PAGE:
Western Veil Nebula
Below, is a wide field photo of the Western Veil Nebula (NGC 6960) through an 80mm refractor telescope. This area of Cygnus is densely populated with stars and includes regions of heated gas that make up the Cygnus Loop.
To capture the Veil Nebula through astrophotography requires patience, and a specific image processing approach. NGC 6960 resides in a countless sea of stars that must be tamed before the Western Veil Nebula will emerge.
NGC 6960 – Western Veil Nebula
The Veil Nebula is a well-known supernova remnant consisting of oxygen, sulfur, and hydrogen gas. It gets its name from it’s long, delicate filamentary structure. The Western Veil Nebula (Caldwell 34) is often referred to as the Witch’s Broom.
Photographed on: July 8, 2014
Telescope: Explore Scientific ED80 with WO Flat III 0.8x FR/FF
Mount: Skywatcher HEQ-5 Pro
Guiding: Meade DSI Pro II and PHD Guiding
Guide Scope: Orion Mini 50mm
Camera: Canon EOS 450D (Stock)
Total Exposure: 4 Hours (60 x 240 seconds)
Processing Software: DeepSkyStacker, Photoshop CC
Support Files: 15 dark frames
Observing the Western Veil Nebula
This supernova remnant is believed to be produced over 5000 years ago. The Cygnus Loop contains the Eastern Veil Nebula and additional emission nebulosity of the same composition. This is definitely one of my favorite nebulas to observe visually. Under the right conditions, you can follow the tendrils from end to end.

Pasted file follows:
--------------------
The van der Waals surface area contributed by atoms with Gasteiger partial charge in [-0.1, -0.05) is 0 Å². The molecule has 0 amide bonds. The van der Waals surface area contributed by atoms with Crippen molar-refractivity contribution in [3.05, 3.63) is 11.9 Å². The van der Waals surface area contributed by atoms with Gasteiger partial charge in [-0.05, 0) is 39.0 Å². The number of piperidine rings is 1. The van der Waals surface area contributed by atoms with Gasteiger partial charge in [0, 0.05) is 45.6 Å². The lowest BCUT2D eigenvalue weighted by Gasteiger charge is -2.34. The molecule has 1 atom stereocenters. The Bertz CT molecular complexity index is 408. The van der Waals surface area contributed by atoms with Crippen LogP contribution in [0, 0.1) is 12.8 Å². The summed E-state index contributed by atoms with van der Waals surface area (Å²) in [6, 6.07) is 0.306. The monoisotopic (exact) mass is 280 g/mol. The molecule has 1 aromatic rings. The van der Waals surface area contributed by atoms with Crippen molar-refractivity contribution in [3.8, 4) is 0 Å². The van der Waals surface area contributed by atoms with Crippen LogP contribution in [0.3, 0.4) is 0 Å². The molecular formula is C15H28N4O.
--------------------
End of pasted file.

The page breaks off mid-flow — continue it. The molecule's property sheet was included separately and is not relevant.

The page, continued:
A telescope with a large aperture is needed, and an OIII filter will help. The Western Veil Nebula contains a naked-eye star known as 52 Cygni, which will help you locate the nebula with your telescope.
Below, you will see my photo of the Eastern Veil Nebula nearby. My telescope could not fit both objects in the same field of view.
Compare to the Eastern Veil Nebula (NGC 6992)
This image of the Western Veil Nebula was photographed from a friends house out in the country with darker skies than I am used to from the backyard. The toughest part about processing this image of the Western Veil Nebula was reducing the brightness of the stars that surround the nebula. NGC 6960 is located in a very dense area of the Cygnus constellation.
Because the surface brightness of the Veil is relatively low, you must stretch the data in the nebulosity to create the contrast between it and the starry background. I use the “make stars smaller” action found in Noel Carboni’s Astronomy Tools Action Set, and ran the image through multiple iterations of this command.
It is helpful to mask the nebula while performing this action so you do not lose detail in the object itself.